Thursday, March 13, 2008

Dillard's Days

As mentioned earlier, Dillard's is the major department store chain that operates in half the country that the other half of the country has never heard of. It doesn't have stores in the biggest media markets, having expanded out of the southeast by picking up some grand old stores, among them Stix, Baer & Fuller in St. Louis and The Higbee Co. in Cleveland, and then reeling in the Mercantile chain, which included a lot of small-city stores such as the Root Store in Terre Haute, which I remember well.

The story of Dillard's is interesting. When I first became interested in department stores in the 1960s, I first heard of Dillard's as "Dillard's Brown-Dunkin" in Tulsa. That was a name to remember, as was its main competitor, Vandever's. (The site Lost Tulsa doesn't have anything to do with Vandever's or Brown-Dunkin, but it does mention a local competitor, Froug's. Something about those Tulsa names.) Then I saw that Pfeifer-Blass in Little Rock had essentially the same logo and put together that it must be run by Dillard's as well. And that was the last I heard of Dillard's for some time.

As it turns out, at that point there wasn't much more about Dillard's to tell. It could have remained a small-city chain in the Southwest. What I didn't know about Dillard's was how new it was at that point, having been started in the 1930s. Most department stores in the 1960s were 60 to 70 years old, and thus the founder was out of the picture and oftentimes the founder's children as well. The stores were into that dread Third Generation -- where many of the heirs don't want to run the family business but want the money, while locally the business is seen as an institution whose owners don't care about it as much as its customers do. Dillard's was fresh and was run by a man who wanted to own a big department store chain. And he succeeded.

What most interests me is how the story turns from a human story to a financial one. The early tale is of the buccaneering Bill Dillard. who, having come from a tiny Arkansas town and gone to Columbia, buys little stores in places like Magnolia and experiments with his product line -- do we sell appliances? do we offer Green Stamps? It's a human-scale world, one that the general shopper (or general newspaper reporter) would feel comfortable talking or writing about. By the end of the story, it's about "cutting operating costs, interest expense, and average gross margin. The company also divested itself of some of its non-core operations." (Yeah, sounds like newspapers again.) We're into the realm of the specialist and the investor. It's inevitable with growth, but it reminds of the statement about Knight Ridder: The last decision Knight Ridder made was the one to be listed on the NYSE in the 1970s. After that, analysts and investors made all the decisions for Knight Ridder.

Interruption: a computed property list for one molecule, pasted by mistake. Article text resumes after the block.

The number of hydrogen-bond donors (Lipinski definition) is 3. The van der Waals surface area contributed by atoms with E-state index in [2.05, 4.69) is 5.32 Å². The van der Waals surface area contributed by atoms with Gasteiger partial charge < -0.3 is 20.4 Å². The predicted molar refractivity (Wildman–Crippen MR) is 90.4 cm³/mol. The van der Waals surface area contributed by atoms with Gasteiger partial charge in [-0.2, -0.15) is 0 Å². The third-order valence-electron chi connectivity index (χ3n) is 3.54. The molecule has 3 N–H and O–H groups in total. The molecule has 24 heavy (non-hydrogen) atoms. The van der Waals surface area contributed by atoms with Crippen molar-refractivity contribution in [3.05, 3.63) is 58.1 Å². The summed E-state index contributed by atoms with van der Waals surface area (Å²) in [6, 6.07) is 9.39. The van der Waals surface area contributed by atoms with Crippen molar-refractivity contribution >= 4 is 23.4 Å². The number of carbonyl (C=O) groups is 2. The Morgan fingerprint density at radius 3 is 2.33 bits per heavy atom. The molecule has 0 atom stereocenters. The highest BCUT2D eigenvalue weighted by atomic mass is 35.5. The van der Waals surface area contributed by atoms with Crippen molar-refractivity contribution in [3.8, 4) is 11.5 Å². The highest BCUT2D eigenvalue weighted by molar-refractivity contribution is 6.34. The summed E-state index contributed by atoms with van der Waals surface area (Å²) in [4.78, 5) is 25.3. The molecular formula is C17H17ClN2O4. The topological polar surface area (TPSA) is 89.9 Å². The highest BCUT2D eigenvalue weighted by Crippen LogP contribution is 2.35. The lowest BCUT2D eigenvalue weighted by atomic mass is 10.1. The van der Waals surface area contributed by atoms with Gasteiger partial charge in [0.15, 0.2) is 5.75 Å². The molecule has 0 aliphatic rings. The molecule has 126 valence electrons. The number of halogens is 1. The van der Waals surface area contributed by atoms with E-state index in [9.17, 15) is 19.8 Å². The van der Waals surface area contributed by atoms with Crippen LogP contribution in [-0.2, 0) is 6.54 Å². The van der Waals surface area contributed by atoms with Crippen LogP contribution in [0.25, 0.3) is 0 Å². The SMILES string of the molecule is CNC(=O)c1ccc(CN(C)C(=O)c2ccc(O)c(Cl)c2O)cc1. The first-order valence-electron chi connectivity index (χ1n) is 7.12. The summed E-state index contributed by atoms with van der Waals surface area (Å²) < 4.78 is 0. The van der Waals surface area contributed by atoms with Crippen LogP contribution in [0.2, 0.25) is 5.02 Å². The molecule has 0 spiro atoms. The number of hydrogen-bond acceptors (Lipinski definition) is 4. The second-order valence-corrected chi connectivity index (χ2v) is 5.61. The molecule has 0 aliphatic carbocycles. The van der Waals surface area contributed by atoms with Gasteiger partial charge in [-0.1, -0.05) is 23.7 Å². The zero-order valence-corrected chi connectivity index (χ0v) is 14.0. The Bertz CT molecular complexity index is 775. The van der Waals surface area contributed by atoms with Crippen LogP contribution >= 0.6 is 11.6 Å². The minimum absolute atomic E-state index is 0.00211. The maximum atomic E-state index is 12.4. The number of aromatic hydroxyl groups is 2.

So much of our thinking about institutions like newspapers and department stores gets caught in the space between business realism and sentiment. Sometimes the only way the stories connect is that vague business notation called "goodwill," the intangible value of the fact that people like and care about your product. Just looking at the numbers tells a simple story. But ignoring or dismissing customer sentiment and just focusing on the bottom line can bring a backlash that is worse than simply trying to adjust to it, irrational and costly though it may be.


Anonymous said...

They bought -- and killed -- D.H. Holmes in New Orleans. A sad, sad day. The store on Canal Street was something else. To this day, my mother raves about the Shrimp Creole in Holmes' restaurant. Dillard's also wound up with Maison Blanche, and closed its venerable store on Canal too.

Sandy said...

Hey David, this is Deadline Dame butting in. I tried to respond to your Copy Desk message, but I kept getting an error message and don't know why. So I simply Googled you. :) Yes, I'm from right were you think I am. I see you are in Philadelphia. Did you too grow up in the coal region? I grew up in Lansford; my sister currently lives in Frackville. And I'm happy I can now get Yuengling in Tennessee! E-mail me if you want at: or